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Robinia
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Higher Taxonomy
Family: Fabaceae (Leguminosae)View DescriptionDichotomous Key

Common Name: LEGUME FAMILY
Habit: Annual to tree. Leaf: generally alternate, generally compound, generally stipuled, generally entire, pinnately veined Inflorescence: generally raceme, spike, umbel or head; or flowers 1--few in axils. Flower: generally bisexual, generally bilateral; hypanthium 0 or flat to tubular; sepals generally 5, generally fused; petals generally 5, free, fused, or lower 2 +- united into keel (see 3, Key to Groups, for banner, wings); stamens 10 or many (or [1], 5, 6, 7, 9), free or fused or 10 with 9 filaments at least partly fused, 1 (uppermost) free; pistil 1, ovary superior, generally 1-chambered, ovules 1--many, style, stigma 1. Fruit: legume, including a stalk-like base (above receptacle) or not. Seed: 1--many, often +- reniform, generally hard, smooth.
Genera In Family: +- 730 genera, 19400 species: worldwide; with grasses, requisite in agriculture, most natural ecosystems. Many cultivated, most importantly Arachis, peanut; Glycine, soybean; Phaseolus, beans; Medicago, alfalfa; Trifolium, clovers; many orns. Note: Unless stated otherwise, fruit length including stalk-like base, number of 2° leaflets is per 1° leaflet. Upper suture of fruit adaxial, lower abaxial. Anthyllis vulneraria L. evidently a waif, a contaminant of legume seed from Europe. Laburnum anagyroides Medik., collected on Mount St. Helena in 1987, may be naturalized. Ceratonia siliqua L., carob tree (Group 2), differs from Gleditsia triacanthos L. in having evergreen (vs deciduous) leaves that are 1-pinnate (vs 1-pinnate on spurs on old stems, 2-pinnate on new stems) with 2--5(8) (vs 7--17) 1° leaflets, commonly cultivated, now naturalized in southern California. Aeschynomene rudis Benth. , Halimodendron halodendron (Pall.) Voss (possibly extirpated), Lens culinaris Medik. are agricultural weeds. Caragana arborescens Lam. only cult. Ononis alopecuroides L. , Sphaerophysa salsula (Pall.) DC. all evidently extirpated. Cercidium moved to Parkinsonia; Chamaecytisus to Cytisus; Psoralidium lanceolatum to Ladeania.
eFlora Treatment Author: Martin F. Wojciechowski, except as noted
Scientific Editor: Martin F. Wojciechowski, Thomas J. Rosatti.

Robinia
Habit: Shrub, tree, armed, generally spreading from underground parts. Leaf: odd-1-pinnate, alternate, deciduous; stipular spines generally not gland-dotted. Inflorescence: raceme, axillary. Flower: calyx bell-shaped, lobes 5; petals 5, white or pink, banner reflexed; 9 filaments fused, 1 free. Fruit: flat [or plump], not narrowed between seeds, dehiscent.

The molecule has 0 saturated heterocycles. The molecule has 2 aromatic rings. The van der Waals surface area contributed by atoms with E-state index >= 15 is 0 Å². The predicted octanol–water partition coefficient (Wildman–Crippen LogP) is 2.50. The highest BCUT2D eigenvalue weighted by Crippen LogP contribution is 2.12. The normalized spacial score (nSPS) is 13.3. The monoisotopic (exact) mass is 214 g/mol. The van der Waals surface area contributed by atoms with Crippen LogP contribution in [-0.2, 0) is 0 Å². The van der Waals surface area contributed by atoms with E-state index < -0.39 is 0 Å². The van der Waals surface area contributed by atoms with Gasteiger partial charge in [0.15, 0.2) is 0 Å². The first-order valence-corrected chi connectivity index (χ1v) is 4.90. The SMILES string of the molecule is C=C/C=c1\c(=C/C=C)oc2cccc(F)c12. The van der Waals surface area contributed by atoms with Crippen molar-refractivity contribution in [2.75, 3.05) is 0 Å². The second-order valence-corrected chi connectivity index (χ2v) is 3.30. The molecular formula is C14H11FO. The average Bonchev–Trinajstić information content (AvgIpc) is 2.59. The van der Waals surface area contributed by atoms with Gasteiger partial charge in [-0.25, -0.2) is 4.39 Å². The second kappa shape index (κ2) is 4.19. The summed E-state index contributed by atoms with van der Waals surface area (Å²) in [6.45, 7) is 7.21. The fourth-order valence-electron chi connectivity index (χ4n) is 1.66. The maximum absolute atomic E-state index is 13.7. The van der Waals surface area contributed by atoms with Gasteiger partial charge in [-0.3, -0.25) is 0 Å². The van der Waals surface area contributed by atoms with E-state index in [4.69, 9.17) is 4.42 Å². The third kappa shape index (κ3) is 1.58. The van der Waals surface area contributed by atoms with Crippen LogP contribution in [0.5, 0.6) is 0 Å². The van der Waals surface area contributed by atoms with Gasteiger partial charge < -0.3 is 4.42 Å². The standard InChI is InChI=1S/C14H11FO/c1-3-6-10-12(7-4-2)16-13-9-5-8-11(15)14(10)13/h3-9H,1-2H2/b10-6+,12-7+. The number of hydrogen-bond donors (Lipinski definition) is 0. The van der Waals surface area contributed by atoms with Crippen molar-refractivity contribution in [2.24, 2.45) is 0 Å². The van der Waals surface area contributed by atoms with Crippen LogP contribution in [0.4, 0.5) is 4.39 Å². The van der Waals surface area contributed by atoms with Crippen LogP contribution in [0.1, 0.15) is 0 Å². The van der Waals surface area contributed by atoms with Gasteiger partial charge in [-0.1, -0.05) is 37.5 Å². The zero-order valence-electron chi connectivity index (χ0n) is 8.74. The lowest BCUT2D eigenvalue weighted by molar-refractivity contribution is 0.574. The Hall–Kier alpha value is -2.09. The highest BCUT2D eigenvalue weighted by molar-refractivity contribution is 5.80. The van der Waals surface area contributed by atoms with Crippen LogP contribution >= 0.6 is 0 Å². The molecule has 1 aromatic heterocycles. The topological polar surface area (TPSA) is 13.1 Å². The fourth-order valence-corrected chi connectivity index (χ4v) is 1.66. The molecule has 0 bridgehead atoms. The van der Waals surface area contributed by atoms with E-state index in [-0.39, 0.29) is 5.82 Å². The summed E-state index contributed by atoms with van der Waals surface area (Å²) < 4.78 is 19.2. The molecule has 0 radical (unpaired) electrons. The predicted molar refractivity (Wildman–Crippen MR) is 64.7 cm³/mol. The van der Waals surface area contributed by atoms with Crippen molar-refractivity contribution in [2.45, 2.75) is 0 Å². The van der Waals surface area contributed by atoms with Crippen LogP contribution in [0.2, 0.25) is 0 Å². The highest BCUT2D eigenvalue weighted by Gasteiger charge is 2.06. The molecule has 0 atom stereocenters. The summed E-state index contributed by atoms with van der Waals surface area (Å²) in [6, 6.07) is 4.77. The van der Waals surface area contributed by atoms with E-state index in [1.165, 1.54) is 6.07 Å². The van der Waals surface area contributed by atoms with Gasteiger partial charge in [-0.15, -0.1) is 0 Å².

Species In Genus: 4 species: temperate United States to subtropical southwestern United States, Mexico. Etymology: (J. Robin (1550--1629), V. Robin (1579--1662), French botanists who introduced genus to Eur) Note: Robinia hispida L. spreading from planted plants in Sacramento River Delta, potentially naturalized.
eFlora Treatment Author: Matt Lavin, Duane Isely & Elizabeth McClintock
Jepson Online Interchange
Key to Robinia

Previous taxon: Psorothamnus spinosus
Next taxon: Robinia neomexicana

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Citation for this treatment: Matt Lavin, Duane Isely & Elizabeth McClintock 2016. Robinia, in Jepson Flora Project (eds.) Jepson eFlora, http://ucjeps.berkeley.edu/cgi-bin/get_IJM.pl?tid=9412, accessed on December 06, 2016.

Citation for the whole project: Jepson Flora Project (eds.) 2016. Jepson eFlora, http://ucjeps.berkeley.edu/IJM.html, accessed on December 06, 2016.


Robinia pseudoacacia
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© 2008 Keir Morse
Robinia neomexicana
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© 2015 Barry Breckling
Robinia pseudoacacia
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© 2010 Steve Matson
Robinia pseudoacacia
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© 2010 Steve Matson
Robinia pseudoacacia
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© 2008 Keir Morse
Robinia pseudoacacia
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© 2013 Neal Kramer

More photos of Robinia in CalPhotos